In early 2004, Barrett, along with Carrie Noland, invited me to present a paper at a conference they were organizing on "Diasporic Avant-Gardes."  I accepted the invitation. I've made many claims for the avant-garde over the years. Among other things, I've claimed that avant-garde practice as I understand it is "analytic, resistant, willfully fraught with social consciousness, dedicated to offering new ways of thinking (and, hopefully, new things to think about)"—I'm quoting from unpublished notes. The phrase "willfully fraught with social consciousness" needs some unpacking. In essence, it means that avant-garde practice requires that one force oneself out of one's comfort zone so as to better (hopefully much better) learn about the social and historical contexts and consequences of what one does (in one's writings and otherwise). My Life purports to be about the social (and linguistic) construction of a person's life and hence about cultural placement. (Barrett once proposed to me that it is about the family, a notion I'll return to in a bit.) The "Diasporic Avant-Gardes" conference prompted me to think again about the social and historical contexts of My Life. What's missing from My Life?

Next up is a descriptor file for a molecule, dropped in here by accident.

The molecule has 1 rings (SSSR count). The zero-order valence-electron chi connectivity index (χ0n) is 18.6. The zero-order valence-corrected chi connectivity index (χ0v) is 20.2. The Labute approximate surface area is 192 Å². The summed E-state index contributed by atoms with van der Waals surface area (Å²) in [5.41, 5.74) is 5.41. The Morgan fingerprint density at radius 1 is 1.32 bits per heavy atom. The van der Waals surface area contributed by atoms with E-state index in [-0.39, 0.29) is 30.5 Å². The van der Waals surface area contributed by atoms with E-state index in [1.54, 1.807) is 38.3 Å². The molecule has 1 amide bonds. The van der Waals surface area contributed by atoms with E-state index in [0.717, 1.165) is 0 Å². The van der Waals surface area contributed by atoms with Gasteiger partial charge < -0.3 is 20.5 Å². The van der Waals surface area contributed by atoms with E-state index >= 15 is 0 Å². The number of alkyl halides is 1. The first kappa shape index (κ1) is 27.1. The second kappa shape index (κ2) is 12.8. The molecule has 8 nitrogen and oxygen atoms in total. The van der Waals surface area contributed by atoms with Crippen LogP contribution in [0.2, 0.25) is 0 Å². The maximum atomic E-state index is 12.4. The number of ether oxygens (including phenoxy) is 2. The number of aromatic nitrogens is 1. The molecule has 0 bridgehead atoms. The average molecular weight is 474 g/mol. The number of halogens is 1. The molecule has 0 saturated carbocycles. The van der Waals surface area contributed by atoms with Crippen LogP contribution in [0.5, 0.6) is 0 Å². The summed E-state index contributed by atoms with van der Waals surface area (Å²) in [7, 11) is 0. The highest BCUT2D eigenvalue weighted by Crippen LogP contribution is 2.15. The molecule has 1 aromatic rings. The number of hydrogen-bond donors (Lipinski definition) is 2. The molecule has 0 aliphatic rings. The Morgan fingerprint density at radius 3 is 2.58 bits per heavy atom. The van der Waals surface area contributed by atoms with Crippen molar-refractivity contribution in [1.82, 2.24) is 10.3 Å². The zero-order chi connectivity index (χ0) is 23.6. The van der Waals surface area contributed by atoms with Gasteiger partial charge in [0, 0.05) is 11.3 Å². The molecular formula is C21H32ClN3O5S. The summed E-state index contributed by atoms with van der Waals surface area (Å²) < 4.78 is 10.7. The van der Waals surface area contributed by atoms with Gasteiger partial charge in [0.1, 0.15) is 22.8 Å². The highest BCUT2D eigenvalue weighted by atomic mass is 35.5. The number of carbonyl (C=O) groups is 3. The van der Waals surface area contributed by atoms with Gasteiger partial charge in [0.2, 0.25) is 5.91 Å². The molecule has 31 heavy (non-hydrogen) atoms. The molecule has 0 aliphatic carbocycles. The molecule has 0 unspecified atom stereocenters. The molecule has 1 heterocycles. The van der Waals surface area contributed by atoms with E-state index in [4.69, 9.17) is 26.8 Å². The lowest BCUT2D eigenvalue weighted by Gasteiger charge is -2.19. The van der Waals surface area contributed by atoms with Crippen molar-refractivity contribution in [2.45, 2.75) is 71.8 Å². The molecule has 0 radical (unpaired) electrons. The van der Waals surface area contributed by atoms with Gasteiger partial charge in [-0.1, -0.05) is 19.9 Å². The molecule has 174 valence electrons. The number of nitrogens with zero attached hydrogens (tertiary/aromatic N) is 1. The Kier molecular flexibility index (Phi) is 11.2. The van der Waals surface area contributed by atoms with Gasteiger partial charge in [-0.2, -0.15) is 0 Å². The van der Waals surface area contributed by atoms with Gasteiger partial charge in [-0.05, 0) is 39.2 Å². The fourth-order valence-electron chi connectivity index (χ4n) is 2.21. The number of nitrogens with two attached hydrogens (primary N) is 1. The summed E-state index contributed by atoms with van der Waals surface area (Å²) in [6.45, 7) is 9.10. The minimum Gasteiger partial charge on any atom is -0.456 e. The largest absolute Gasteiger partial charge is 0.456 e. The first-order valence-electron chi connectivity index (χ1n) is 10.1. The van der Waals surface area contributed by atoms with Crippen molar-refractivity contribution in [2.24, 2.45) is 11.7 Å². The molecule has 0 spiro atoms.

Each section of the work is built of sentence-memories. I composed them on the basis of what I remembered of my past, year by year. The ninth section, captioned "What memory is not a 'gripping' thought," is situated more or less in 1950, when I was nine years old. My oldest granddaughter, Marka, is currently nine years old. She's sporadically aware of Obama, virtually unaware of the wars in Iraq and Afghanistan, aware daily of the family's guinea pigs (though in comparison with her sister Amity, she declares herself to be "not an animal person"), and she's being kept as far as possible unaware of the current economic crisis, our Great Recession. The limits to my unawareness of events and conditions of 1950 were no doubt very similar. At the end of this essay, I've added an expanded version of the ninth section of My Life; it's now sixty-eight sentences long, and some of the added sentences reflect historical pressures that lay beneath the horizons of my consciousness at the time.